These failures were also potentially quite significant. To the extent that a subsequent waiver through the LANL training program could have been obtained, it might have (as described above) greatly affected later disputes over probable cause under FISA. Moreover, "Agent D's" apparent failure to forward Craig's computer training documentation to Washington also deprived the NSLU of any firm basis for its determination that FISA authority would be required.(27)  Even were no waiver to have existed, it is significant that LANL's computer policy assumed that the laboratory did have the right to monitor employees' computers at will for "waste, fraud, and abuse";(28) the documents provided "Agent D" by Craig were intended to convey the substance of this policy to the FBI.(29) Because of "Agent D's" failure properly to inform his superiors, the NSLU was apparently never informed of this policy, and thus never given the chance to decide whether the ability of LANL to access these computers in order to prevent "abuse" also meant that the FBI could do so in order to prevent espionage or the unauthorized disclosure of classified information.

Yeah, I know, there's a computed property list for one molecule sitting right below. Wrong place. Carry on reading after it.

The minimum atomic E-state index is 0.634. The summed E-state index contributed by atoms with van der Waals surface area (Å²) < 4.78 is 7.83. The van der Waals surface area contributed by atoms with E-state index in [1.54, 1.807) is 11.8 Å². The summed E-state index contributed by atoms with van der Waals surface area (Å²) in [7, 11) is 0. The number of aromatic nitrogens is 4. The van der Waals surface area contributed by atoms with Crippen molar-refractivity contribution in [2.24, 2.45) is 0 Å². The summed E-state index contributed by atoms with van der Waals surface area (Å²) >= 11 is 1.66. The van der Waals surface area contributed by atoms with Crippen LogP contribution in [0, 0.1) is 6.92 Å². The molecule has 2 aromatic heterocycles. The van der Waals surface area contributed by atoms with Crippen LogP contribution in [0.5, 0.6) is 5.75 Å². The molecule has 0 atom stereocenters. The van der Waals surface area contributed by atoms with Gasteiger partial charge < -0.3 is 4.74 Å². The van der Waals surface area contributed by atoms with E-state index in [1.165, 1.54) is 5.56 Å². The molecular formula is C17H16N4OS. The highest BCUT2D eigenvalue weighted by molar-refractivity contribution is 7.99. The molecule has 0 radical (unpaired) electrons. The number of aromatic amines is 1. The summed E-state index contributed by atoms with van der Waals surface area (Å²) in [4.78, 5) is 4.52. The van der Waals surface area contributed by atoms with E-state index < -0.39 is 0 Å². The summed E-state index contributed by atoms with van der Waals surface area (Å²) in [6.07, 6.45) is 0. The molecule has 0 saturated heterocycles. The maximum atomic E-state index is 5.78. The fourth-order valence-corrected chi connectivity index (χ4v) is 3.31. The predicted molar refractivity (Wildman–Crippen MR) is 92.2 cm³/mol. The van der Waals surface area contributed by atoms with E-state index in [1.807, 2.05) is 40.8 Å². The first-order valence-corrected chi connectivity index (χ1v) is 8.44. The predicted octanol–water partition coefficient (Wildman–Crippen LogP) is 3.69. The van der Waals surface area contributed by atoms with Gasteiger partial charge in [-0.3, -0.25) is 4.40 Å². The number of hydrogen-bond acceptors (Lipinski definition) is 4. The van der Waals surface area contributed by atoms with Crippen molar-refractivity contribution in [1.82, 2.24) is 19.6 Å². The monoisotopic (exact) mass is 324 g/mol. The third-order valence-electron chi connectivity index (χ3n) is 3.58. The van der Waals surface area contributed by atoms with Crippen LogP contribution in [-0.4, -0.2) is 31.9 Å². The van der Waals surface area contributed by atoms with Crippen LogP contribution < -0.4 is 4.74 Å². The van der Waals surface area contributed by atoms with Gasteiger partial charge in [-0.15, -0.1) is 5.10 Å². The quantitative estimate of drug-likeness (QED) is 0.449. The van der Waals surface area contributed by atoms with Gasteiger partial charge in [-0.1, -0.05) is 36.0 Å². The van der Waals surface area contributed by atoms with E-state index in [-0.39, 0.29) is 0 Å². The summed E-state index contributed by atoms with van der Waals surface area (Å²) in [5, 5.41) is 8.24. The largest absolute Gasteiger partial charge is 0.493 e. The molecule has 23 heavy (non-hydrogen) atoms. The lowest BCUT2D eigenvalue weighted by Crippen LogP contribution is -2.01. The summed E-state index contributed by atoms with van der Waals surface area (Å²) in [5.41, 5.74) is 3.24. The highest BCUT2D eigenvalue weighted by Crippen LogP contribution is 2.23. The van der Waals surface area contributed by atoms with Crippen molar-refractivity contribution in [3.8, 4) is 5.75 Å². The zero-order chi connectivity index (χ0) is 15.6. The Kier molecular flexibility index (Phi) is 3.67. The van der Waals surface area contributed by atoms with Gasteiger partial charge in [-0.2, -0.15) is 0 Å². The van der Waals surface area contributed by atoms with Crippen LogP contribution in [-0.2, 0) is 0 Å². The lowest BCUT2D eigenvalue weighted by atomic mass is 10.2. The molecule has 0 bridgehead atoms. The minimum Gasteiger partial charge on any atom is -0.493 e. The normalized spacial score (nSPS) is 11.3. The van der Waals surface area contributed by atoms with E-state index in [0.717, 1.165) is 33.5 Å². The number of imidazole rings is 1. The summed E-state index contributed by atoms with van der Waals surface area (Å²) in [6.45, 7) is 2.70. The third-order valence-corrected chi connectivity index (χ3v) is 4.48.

To make matters worse, Craig had also assumed, on the basis of his own experience elsewhere in the laboratory, that LANL's weapons division did not employ security "banners" to persons using unclassified e-mail accounts. He did not discuss this issue with anyone at this division, however, and thus failed to learn that some computers -- apparently including the one Wen-Ho Lee used -- did indeed display such banners.(30)  Thus unaware of the facts, Craig informed "Agent D" that no banners were used in the division.(31)  (Craig did not discover this mistake until 1999.(32)) It is uncertain precisely what banners were used in the weapons division at that time, but had Craig pursued this matter further, it would at least have been possible for NSLU to make an informed decision on whether or not FISA authority was required.